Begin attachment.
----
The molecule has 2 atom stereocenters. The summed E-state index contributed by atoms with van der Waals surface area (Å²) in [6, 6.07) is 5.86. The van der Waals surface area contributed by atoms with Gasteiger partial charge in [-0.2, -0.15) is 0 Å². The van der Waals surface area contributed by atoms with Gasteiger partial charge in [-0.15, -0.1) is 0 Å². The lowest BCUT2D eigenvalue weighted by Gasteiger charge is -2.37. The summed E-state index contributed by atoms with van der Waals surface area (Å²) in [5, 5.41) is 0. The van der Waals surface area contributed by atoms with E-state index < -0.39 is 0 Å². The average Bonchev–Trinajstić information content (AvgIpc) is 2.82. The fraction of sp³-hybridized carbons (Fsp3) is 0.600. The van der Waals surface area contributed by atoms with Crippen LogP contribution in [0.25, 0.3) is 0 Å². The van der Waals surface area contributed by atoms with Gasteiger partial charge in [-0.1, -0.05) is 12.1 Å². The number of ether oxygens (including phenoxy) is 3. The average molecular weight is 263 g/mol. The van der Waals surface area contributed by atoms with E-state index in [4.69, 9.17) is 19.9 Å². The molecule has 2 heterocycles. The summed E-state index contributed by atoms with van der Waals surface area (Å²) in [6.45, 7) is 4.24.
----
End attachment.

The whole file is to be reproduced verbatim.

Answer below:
The molecule has 2 atom stereocenters. The summed E-state index contributed by atoms with van der Waals surface area (Å²) in [6, 6.07) is 5.86. The van der Waals surface area contributed by atoms with Gasteiger partial charge in [-0.2, -0.15) is 0 Å². The van der Waals surface area contributed by atoms with Gasteiger partial charge in [-0.15, -0.1) is 0 Å². The lowest BCUT2D eigenvalue weighted by Gasteiger charge is -2.37. The summed E-state index contributed by atoms with van der Waals surface area (Å²) in [5, 5.41) is 0. The van der Waals surface area contributed by atoms with E-state index < -0.39 is 0 Å². The average Bonchev–Trinajstić information content (AvgIpc) is 2.82. The fraction of sp³-hybridized carbons (Fsp3) is 0.600. The van der Waals surface area contributed by atoms with Crippen LogP contribution in [0.25, 0.3) is 0 Å². The van der Waals surface area contributed by atoms with Gasteiger partial charge in [-0.1, -0.05) is 12.1 Å². The number of ether oxygens (including phenoxy) is 3. The average molecular weight is 263 g/mol. The van der Waals surface area contributed by atoms with E-state index in [4.69, 9.17) is 19.9 Å². The molecule has 2 heterocycles. The summed E-state index contributed by atoms with van der Waals surface area (Å²) in [6.45, 7) is 4.24.